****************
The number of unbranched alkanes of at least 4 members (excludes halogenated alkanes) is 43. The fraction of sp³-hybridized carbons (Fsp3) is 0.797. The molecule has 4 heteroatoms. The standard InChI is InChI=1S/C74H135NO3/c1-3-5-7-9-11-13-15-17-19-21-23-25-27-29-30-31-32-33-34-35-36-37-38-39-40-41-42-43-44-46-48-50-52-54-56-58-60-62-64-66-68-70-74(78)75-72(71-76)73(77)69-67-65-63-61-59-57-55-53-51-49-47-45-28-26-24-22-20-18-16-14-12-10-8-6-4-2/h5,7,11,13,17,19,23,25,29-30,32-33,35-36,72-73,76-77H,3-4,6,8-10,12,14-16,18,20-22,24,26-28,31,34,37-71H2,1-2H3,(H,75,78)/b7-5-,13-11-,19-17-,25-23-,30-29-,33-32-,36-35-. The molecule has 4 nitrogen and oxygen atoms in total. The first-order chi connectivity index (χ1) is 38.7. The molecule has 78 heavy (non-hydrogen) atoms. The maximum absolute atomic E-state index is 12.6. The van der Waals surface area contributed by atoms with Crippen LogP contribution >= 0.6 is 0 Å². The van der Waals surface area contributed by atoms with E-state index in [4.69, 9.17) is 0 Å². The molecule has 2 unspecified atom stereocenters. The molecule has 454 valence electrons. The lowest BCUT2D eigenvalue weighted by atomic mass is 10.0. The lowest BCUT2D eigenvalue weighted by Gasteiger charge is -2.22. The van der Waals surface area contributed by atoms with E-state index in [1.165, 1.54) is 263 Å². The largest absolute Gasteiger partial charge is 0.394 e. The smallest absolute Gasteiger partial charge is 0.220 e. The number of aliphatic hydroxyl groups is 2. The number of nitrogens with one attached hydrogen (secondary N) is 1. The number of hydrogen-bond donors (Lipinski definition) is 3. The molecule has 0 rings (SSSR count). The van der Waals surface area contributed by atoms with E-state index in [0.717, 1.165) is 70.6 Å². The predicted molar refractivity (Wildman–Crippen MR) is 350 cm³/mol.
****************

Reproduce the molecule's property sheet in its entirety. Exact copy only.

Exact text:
The number of unbranched alkanes of at least 4 members (excludes halogenated alkanes) is 43. The fraction of sp³-hybridized carbons (Fsp3) is 0.797. The molecule has 4 heteroatoms. The standard InChI is InChI=1S/C74H135NO3/c1-3-5-7-9-11-13-15-17-19-21-23-25-27-29-30-31-32-33-34-35-36-37-38-39-40-41-42-43-44-46-48-50-52-54-56-58-60-62-64-66-68-70-74(78)75-72(71-76)73(77)69-67-65-63-61-59-57-55-53-51-49-47-45-28-26-24-22-20-18-16-14-12-10-8-6-4-2/h5,7,11,13,17,19,23,25,29-30,32-33,35-36,72-73,76-77H,3-4,6,8-10,12,14-16,18,20-22,24,26-28,31,34,37-71H2,1-2H3,(H,75,78)/b7-5-,13-11-,19-17-,25-23-,30-29-,33-32-,36-35-. The molecule has 4 nitrogen and oxygen atoms in total. The first-order chi connectivity index (χ1) is 38.7. The molecule has 78 heavy (non-hydrogen) atoms. The maximum absolute atomic E-state index is 12.6. The van der Waals surface area contributed by atoms with Crippen LogP contribution >= 0.6 is 0 Å². The van der Waals surface area contributed by atoms with E-state index in [4.69, 9.17) is 0 Å². The molecule has 2 unspecified atom stereocenters. The molecule has 454 valence electrons. The lowest BCUT2D eigenvalue weighted by atomic mass is 10.0. The lowest BCUT2D eigenvalue weighted by Gasteiger charge is -2.22. The van der Waals surface area contributed by atoms with E-state index in [1.165, 1.54) is 263 Å². The largest absolute Gasteiger partial charge is 0.394 e. The smallest absolute Gasteiger partial charge is 0.220 e. The number of aliphatic hydroxyl groups is 2. The number of nitrogens with one attached hydrogen (secondary N) is 1. The number of hydrogen-bond donors (Lipinski definition) is 3. The molecule has 0 rings (SSSR count). The van der Waals surface area contributed by atoms with E-state index in [0.717, 1.165) is 70.6 Å². The predicted molar refractivity (Wildman–Crippen MR) is 350 cm³/mol.